Your thyroid hormone levels may be in range but they are low, TSH is low also, and it should be higher with low thyroid although it is a Pituitary Hormone, but Your Free T4 is only 20% in its range, Your Free T3 is higher (As it should be) at 42% of its range, but should be higher. I would think you would feel much better with Free T3 higher at or around 65-70% and Free T4 at least 50%, That is where someone with Hypothyroid on medication would feel best at, so I would assume that would even apply to a person not on thyroid meds. Its easy for an MD to look at your results and say "Your in range, so your thyroid is OK" We hear that all the time with MD's that don't treat symptoms, and treat by lab ranges. Free T3 is the active hormone that controls your body's metabolism, which in turn has a direct affect on weight gain or loss and energy levels. I would advise you to request tests for Thyroid Antibody tests for Hashimoto's Thyroiditis which are Tgab and TPOab you could be in the beginning stages of this common cause of Hypothyroid Disease. These tests will prove or disprove,
Low Ferritin and low Iron Levels can cause low thyroid levels and symptoms also, so these tests would be needed along with two other tests for deficiency's in Vitamin B12 and Vitamin D, I assume the notice about the reagent used in testing throws off the result by 9% so for Free T4 you would add the 9% to the 20% = 29% in range. If you have any more results or questions do not hesitate to ask. Best Wishes FTB4
I agree that you need the antibody tests to see if you have Hashimoto's.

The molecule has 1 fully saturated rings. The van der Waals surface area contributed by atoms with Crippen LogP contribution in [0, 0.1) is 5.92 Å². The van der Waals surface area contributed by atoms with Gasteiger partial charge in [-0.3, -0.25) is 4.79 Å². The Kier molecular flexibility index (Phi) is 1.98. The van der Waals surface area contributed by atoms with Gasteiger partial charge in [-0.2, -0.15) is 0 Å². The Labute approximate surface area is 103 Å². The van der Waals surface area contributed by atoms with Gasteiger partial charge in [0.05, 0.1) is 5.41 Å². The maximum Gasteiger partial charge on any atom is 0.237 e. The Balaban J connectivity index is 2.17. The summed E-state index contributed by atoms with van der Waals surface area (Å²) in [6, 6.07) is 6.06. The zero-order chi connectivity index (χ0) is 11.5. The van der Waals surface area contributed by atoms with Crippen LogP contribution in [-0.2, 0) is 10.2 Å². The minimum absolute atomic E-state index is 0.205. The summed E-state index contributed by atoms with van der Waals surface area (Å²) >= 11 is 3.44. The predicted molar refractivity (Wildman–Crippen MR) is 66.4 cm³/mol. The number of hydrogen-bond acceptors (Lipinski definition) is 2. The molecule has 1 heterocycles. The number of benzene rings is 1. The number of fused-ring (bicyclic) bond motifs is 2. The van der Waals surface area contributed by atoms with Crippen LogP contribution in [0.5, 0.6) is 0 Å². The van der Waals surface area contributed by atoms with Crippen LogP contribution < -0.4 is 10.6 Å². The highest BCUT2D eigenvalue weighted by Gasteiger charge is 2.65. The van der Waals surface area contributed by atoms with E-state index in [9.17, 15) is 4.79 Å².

The notation regarding the reagent means that the result is 9% higher than previous batches of reagent had shown. Therefore, if I calculated it correctly, previous reagents would have come up with a result of 0.91 vs 1.0.
There is some question as to whether those not on thyroid med need levels as high as those of us dependent on med, but since you have so many symptoms, I'd say your levels are not nearly high enough for you.
There's controversy over whether or not blood cortisol levels are helpful, since that is usually tested only once and cortisol raises and lowers according to a circadian rhythm. It should be highest in the morning, as we prepare to go about the day, and gradually drop off as we prepare to sleep at night. Supposedly, a 24 hr saliva test is the only way to check this, accurately and most doctors do not do the 24 hr saliva test.
I'm not sure I'd be looking at a pituitary issue just yet.
Vitamin B12 is the # 1 thing to check when fatigue is a prevalent symptom, as it can cause the most debilitating fatigue you can imagine. It can also cause brain fog and memory loss, along with tingling/numbness in the feet/hands.
As FTB4 noted, an iron work up would also be good.
Do be aware that thyroid issues, along with B12 deficiency (Pernicious Anemia) often go hand in hand with PCOS. Your glucose and insulin levels look good, but do be careful to eat things low on the glycemic index in order to prevent blood sugar spikes, which in turn produce insulin spikes, which in turn produces weight gain and eventually type II diabetes. That one becomes a vicious circle.
Thank you both for your input. It is greatly appreciated!
So you feel with my free T3 and TSH being within "normal" range, I should still look into Hashimoto's first and not pituitary? I have the lab slip to check for the antibodies so I will def do that.
What other tests are done to check into the pituitary as the culprit?
Thanks very much. This forum has been extremely helpful!
The pituitary is what drives the endocrine system, including thyroid, adrenals, reproductive system, etc. TSH is actually a pituitary hormone, produced to stimulate the thyroid into producing hormones.
I'm not saying there's nothing wrong with your pituitary; just that pituitary issues are relatively rare, whereas Hashimoto's is very common and it's not unusual for symptoms to show up, long before blood tests indicate a problem.